Now schools have the tools, they need flexibility

21st January 2005 at 00:00
Staff at Longforgan Primary, in Perth and Kinross, had a ball when they received their Science Strategy money in 2002, buying things they could not afford before, says headteacher Franca Reid.

These included books, minibeast charts, balances, lenses, stopwatches, computer software and a sophisticated digital microscope.

"In Perth and Kinross, each school got a small allocation and the authority bought the Renfrew Science Pack for every school, together with the resources needed to support it - meters, magnets, lightboxes, measuring instruments - all packed and ready for each stage."

The effect on her staff, none of whom is a scientist, was that they stopped thinking "I don't have time to do this" and started looking forward to science lessons, says Ms Reid.

"Organising resources is a big thing in any practical subject. Now it's all there for the teachers. So they are doing a lot more science a lot more confidently, which must have an impact on the children's learning.

"Teachers have a lot of what they need now, which is freeing us up to go further, which we will be doing."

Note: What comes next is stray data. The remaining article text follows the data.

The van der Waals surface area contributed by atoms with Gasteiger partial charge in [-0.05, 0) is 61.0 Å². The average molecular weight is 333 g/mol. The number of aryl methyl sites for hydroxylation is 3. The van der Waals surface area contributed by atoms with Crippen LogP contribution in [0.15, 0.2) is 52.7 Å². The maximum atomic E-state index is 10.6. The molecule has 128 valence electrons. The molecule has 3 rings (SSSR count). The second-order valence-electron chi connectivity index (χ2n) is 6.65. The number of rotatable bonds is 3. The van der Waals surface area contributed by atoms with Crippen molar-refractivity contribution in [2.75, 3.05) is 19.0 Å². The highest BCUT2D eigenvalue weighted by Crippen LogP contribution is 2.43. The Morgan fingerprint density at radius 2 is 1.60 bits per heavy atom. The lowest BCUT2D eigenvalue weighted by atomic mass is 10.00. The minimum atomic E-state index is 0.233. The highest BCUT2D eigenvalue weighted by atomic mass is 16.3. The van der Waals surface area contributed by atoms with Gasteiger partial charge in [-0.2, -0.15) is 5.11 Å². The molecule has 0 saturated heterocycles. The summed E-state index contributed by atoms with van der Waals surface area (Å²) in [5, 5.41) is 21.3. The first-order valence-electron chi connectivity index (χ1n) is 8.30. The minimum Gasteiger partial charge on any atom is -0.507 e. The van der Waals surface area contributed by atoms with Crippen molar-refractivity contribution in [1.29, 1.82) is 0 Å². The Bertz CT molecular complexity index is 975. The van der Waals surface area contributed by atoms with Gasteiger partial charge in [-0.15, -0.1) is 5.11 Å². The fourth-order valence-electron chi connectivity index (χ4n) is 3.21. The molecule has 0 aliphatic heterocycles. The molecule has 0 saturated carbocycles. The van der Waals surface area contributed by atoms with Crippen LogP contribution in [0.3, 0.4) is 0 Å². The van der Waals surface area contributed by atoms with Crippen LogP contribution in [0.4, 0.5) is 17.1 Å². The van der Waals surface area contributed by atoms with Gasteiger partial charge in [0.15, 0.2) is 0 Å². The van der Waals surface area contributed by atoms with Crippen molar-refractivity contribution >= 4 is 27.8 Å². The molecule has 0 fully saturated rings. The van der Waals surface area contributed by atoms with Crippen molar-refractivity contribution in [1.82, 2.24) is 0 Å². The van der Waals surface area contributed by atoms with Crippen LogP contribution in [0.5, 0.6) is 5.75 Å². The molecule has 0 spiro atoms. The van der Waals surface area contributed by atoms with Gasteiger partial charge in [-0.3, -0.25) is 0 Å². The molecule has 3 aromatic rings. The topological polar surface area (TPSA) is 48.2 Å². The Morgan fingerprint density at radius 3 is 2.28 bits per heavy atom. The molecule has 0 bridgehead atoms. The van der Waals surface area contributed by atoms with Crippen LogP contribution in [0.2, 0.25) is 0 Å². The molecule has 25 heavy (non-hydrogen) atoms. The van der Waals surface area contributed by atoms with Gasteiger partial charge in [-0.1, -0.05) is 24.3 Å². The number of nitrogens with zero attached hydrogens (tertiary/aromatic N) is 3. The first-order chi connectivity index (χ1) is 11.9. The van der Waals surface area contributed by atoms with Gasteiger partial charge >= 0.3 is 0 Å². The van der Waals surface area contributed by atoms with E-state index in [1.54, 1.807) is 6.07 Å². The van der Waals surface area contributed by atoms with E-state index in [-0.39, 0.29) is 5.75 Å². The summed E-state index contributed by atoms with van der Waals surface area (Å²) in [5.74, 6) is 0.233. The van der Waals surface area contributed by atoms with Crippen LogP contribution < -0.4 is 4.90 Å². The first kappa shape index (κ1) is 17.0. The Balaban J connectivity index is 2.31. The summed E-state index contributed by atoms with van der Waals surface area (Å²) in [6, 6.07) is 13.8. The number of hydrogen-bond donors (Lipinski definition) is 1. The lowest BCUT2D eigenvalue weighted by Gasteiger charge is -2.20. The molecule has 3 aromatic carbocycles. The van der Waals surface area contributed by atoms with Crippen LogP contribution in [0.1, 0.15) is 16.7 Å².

This is essential, she believes, because still missing from school science is the excitement, the "Wow" factor, as well as the relevance to children's lives.

"The kids are all asking us now about the tsunami and what made it happen.

But we don't have time to respond properly. It is not a two-minute answer.

It's a matter of 'Let's go and learn all about the causes and effects of earthquakes.'

"The curriculum is so stuffed nowadays that teachers don't have time to do things like that, which would really motivate the children."

It was this motivational quality of science that first inspired Ms Reid (whose own formal science qualifications ended at school) with the subject's classroom potential.

"Science lets you get active with children and learn alongside them.

"Children are constantly asking scientific questions.

"I could see the excitement and enthusiasm in them but I didn't know the answers. So I began to find out more," she explains.

Ms Reid is now an active member and former chair of the Association for Science Education Scotland. She sits on the board of the Institute for Science Education in Scotland and the committee for Improving Science Education 5-14.

"I am not a science expert but I do know a lot more than I did," she says.

"It is wonderful being with children when they make scientific discoveries, no matter how simple.

"What I learn through ASE is as much about quality learning and teaching as about science.

"The subject is a tremendous vehicle for enthusing youngsters. Teachers can use it to pull in the national priorities and just about every other area of the curriculum."

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